Steven Schuster ‘73, College of Design: Schuster is the founding principal of Clearscapes, a full-service architectural design firm in Raleigh. Under Schuster’s leadership, Clearscapes has been recognized with more than 75 design awards and worked on such notable projects as the Marbles Kids Museum in Raleigh, the Haw River Ball Room, the Raleigh Convention Center and the Contemporary Art Museum. Schuster is also a national leader in the historic preservation community. He serves on the Board of Visitors at NC State.
Robert Bridges ‘70 MED, College of Education: Bridges taught sixth grade and then high school in Wake County before becoming principal at Crosby-Garfield Elementary School. He then went on to work in Wake County’s central office as a director, assistant superintendent and deputy superintendent before becoming the superintendent in 1984. After five years leading the state’s second largest public school system, Bridges went on to become provost at St. Augustine College in Raleigh, and then worked as an education and management consultant and chaired the N.C. Advisory Commission on Raising Achievement and Closing Gaps.
Stephen Angel, ‘77, College of Engineering: Angel is chair, president and CEO of Praxair, Inc., a Fortune 300 company that ranks as the largest industrial gases producer and distributor in North and South America, with sales of $11 billion in 2011. Before joining Praxair, Angel spent more than two decades at GE, most recently as general manager of the company’s $2 billion power equipment business. He serves on the board of directors of the U.S.-China Business Council and PPG Industries, and is a member of the Business Roundtable, the Business Council and the U.S.-Brazil Forum.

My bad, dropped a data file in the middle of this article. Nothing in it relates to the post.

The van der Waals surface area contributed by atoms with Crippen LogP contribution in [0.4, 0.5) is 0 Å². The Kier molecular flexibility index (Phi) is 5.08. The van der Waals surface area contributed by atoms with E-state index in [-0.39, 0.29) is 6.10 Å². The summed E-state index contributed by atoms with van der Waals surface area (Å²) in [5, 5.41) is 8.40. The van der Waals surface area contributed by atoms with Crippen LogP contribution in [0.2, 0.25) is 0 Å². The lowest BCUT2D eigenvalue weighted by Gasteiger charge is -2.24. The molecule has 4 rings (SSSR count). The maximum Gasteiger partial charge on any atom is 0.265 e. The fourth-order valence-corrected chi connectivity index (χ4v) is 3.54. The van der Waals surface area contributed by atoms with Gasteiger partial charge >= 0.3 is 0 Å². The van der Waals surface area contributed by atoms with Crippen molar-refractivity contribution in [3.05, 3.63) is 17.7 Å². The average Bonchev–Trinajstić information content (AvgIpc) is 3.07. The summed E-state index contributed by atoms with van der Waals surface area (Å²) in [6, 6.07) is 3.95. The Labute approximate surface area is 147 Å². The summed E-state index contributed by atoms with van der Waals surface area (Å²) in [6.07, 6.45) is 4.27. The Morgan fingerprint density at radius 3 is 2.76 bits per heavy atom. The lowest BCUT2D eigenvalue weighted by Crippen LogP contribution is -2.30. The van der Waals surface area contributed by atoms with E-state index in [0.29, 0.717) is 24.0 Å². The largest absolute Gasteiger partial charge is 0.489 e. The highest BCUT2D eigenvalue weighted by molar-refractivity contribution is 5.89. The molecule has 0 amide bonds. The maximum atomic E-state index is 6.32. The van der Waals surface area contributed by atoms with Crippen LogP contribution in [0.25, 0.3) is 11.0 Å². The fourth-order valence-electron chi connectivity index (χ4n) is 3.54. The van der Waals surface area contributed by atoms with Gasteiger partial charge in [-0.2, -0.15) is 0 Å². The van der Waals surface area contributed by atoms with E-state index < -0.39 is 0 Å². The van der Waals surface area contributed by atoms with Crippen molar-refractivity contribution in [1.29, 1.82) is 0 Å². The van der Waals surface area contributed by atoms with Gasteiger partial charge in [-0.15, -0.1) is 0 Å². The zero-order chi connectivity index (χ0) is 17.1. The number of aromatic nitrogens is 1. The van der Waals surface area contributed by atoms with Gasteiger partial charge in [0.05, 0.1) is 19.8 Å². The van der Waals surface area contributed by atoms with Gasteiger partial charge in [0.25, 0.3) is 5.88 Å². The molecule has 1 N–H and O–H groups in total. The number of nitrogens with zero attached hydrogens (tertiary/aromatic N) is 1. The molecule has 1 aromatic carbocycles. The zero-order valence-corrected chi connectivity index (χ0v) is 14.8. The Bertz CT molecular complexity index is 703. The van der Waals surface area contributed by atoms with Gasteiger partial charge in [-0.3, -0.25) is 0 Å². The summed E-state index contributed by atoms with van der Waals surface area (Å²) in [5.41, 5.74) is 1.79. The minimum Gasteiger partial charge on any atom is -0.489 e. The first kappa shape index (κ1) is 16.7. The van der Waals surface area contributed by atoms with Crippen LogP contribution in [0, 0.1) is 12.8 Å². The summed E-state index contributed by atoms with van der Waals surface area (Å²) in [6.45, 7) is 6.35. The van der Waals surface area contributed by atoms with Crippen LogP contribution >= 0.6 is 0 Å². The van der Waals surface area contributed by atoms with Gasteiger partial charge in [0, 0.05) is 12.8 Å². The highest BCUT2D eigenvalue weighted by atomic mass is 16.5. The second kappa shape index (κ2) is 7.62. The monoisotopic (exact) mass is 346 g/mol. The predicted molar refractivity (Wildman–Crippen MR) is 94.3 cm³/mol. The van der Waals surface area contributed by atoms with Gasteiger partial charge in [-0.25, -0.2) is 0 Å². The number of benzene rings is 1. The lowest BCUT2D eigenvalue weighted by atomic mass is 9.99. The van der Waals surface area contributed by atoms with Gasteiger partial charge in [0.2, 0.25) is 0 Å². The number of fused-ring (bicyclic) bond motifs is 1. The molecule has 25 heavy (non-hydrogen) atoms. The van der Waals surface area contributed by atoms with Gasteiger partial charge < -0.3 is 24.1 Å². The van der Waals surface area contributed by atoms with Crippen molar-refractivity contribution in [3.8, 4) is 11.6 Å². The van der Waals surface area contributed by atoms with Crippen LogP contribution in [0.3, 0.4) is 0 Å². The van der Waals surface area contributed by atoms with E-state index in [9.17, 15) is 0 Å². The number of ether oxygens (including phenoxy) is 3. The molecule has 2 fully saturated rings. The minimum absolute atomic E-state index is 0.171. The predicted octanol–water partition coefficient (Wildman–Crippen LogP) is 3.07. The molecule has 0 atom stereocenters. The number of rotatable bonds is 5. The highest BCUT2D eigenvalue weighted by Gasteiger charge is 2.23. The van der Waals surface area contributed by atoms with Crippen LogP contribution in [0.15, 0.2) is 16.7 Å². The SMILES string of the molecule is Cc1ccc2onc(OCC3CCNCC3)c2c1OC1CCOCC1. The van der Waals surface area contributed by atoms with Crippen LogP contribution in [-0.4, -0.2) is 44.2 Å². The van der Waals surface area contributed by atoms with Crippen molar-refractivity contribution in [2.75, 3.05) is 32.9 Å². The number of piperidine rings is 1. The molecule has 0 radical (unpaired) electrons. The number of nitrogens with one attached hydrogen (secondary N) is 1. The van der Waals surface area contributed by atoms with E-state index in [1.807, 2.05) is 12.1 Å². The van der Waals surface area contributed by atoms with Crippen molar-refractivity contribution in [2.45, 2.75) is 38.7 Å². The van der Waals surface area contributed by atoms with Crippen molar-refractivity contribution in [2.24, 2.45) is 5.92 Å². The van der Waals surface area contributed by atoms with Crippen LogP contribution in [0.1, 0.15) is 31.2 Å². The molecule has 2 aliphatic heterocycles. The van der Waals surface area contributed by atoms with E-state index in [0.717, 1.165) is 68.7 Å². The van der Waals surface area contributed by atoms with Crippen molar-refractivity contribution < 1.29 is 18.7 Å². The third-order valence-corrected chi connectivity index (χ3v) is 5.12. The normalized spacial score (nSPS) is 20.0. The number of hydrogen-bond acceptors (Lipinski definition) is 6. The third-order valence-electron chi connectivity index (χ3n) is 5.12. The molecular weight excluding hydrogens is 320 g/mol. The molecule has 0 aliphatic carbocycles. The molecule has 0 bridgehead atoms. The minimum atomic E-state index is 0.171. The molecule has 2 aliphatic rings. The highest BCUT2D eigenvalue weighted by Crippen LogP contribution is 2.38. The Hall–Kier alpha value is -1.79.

Jimmy Clark ‘74, College of Engineering: Clark is the owner and president of Guy M. Turner, Inc., a diversified company that is a leader in the handling and moving of the heaviest equipment in the fields of rigging, machine tool installation, crane services and specialized transportation. The company has 12 offices in the United States and Canada. Clark serves on the NC State Board of Trustees, as well as on the board of directors for the NC State Alumni Association and the Engineering Foundation. He previously chaired the NC State Board of Visitors.
John Edmond ‘87, College of Engineering: While earning his PhD in material sciences and engineering, Edmond teamed with other graduate students and young faculty on some promising silicon carbide research. Upon graduation, the group co-founded what became CREE Inc., one of the world’s top LED manufacturers. Today, Edmond is director of advanced optoelectronics for the Durham-based company, which makes energy-efficient LED lights, lighting components and semiconductor products.
Susan Warren Rabon ‘82, College of Humanities and Social Sciences: Rabon is a member of the N.C. Utilities Commission, which regulates the rates and services of all of the state’s public utilities. Rabon, who received her law degree from the University of Virginia, has also worked as a clerk in the N.C. Court of Appeals, as special counsel and then chief of staff for the N.C. Department of Justice, and senior assistant for administration in the office of the governor. She has previously served on the NC State Board of Visitors.
Kevin Beasley ‘79, Poole College of Management: Beasley, a CPA, is a partner-in-charge of tax practice at the Raleigh office of Grant Thornton, one of the Big Six international accounting firms. He previously worked at Arthur Anderson, where he rose to the position of partner and earned a spot in the inaugural class of the NC State Accounting Hall of Fame.